Where is ground in space?
Usually engineering is strictly constrained by the laws of physics. Ground is an exception, as engineers can get an ego boost because we can finally control and define something. It is so, just because we say so. It reminds us of the ego power employed by Humpty Dumpty in Lewis Carroll's Through the Looking-Glass
"'When I use a word,' Humpty Dumpty said in a rather scornful tone, 'it means just what I choose it to mean—neither more nor less.'
'The question is,' said Alice, 'whether you CAN make words mean so many different things.'
'The question is,' said Humpty Dumpty, 'which is to be master—that's all.'"¹
Defining ground in earth orbit emphasizes a possible confusion between "common" and engineering language use. This dichotomy applies equally to airplanes and automobiles driving on rubber tires. When we engineers say "ground," we really mean "reference point." This concept should be the beginning of our thought process. When we realize that we can make the term relative, we gain a certain freedom.
For safety reasons we keep our circuits referenced to our surroundings. In most cases this is earth ground. Common electrical building codes mandate that the AC power line be bonded to the earth as it enters the premises.
In power tools, insurance safety regulations allow a choice between grounding the metal case with a third wire safety ground or using double insulation. Similarly, we can maintain safety and define the local ground or reference point inside the equipment as we choose.
By separating the reference point from safety ground we can look at an IC data sheet in a new perspective.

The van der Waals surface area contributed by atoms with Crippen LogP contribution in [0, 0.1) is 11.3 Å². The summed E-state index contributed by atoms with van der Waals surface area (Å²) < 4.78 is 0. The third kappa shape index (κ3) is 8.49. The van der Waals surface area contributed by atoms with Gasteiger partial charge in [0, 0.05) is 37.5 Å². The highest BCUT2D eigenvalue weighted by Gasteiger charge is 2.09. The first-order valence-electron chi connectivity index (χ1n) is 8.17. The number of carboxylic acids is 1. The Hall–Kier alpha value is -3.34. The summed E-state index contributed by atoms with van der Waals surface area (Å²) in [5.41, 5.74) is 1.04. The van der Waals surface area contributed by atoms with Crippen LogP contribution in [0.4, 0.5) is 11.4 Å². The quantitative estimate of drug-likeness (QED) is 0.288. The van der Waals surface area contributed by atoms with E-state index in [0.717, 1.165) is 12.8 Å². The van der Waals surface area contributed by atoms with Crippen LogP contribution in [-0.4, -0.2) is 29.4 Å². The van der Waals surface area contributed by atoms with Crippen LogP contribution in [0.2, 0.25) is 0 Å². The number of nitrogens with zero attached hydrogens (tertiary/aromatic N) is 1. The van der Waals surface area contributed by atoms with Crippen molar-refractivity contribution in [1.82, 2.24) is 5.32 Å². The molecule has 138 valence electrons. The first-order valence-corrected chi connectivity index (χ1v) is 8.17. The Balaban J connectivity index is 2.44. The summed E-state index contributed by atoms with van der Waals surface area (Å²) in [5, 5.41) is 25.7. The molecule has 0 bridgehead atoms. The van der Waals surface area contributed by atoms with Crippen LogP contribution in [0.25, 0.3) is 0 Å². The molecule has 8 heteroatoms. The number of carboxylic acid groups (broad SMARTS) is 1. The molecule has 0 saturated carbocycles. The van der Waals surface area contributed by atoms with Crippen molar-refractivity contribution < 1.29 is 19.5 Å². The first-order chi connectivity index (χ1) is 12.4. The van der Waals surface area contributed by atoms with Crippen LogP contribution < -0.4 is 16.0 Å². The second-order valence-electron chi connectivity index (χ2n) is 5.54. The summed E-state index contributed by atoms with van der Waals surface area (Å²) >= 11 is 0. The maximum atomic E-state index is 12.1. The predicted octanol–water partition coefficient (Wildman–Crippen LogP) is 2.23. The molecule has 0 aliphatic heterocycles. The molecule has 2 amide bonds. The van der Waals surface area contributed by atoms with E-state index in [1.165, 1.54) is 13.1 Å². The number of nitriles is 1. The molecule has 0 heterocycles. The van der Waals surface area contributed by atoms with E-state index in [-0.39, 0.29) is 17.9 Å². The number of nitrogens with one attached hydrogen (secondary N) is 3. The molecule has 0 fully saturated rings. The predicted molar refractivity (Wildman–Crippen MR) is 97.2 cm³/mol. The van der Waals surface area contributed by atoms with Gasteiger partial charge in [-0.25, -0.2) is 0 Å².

A typical data sheet shows a device's Absolute Maximum Ratings. Figure 1
says that a pin named VCC
needs to be within a certain voltage range compared to a pin named GND.
Figure 1. Typical listings for absolute values taken from a data sheet.
These values raise a question: could VCC
and GND meet their relative voltage requirements and still be offset together by thousands of volts compared to something else? Yes, of course!
Figure 2. A diagram shows making ground a relative +25V.
Assume for the moment that an application needs a circuit to operate near a 30V supply, perhaps a sensor or a LCD contrast control. From Figure 2
, the sensor can be buffered with U1 and AC-coupled to other circuits. DP1 can adjust bias gain or contrast. But how do you adjust DP1?
Figure 3. A digital pot floating near +30V with self-debouncing switches.
up/down switches are momentary in the up-arrow direction. They are debounced because the switches mechanically chatter between one end at a time. The switches do not bounce between the two voltages. In simple terms, as the switch starts opening on the +25V side, the contact will bounce between open circuit and being connected to +25V. As the moving contact approaches the +30V side, the bounce similarly will be between open and +30V. The mechanics of the switch preclude a bounce between +25V and +30V.
Figure 4. A digital pot floating between +25V and +30V with internally debounced switches.
, and DS1869
digital potentiometers have internal 100kΩ pullup resistors. They have internal circuitry to debounce the switches and autoincrement the wiper position. The data sheet explains the repetitive pulse and continuous pulse ("push-and-hold") functions as well as an unique single-switch control configuration.
Figure 5. A switch-driven up/down/increment interface.
The up/down/increment interface of the MAX5450–MAX5455
, and DS4301
devices debounces the switches. If the switch is held down it will autoincrement. See application note 1118, "Manually Operated Digital Potentiometer Doesn't Need a Microprocessor
," for details.
Maxim's complete list of digital pots
is available on the website.
¹Carroll, Lewis, Through the Looking-Glass
, Chapter 6 (1872).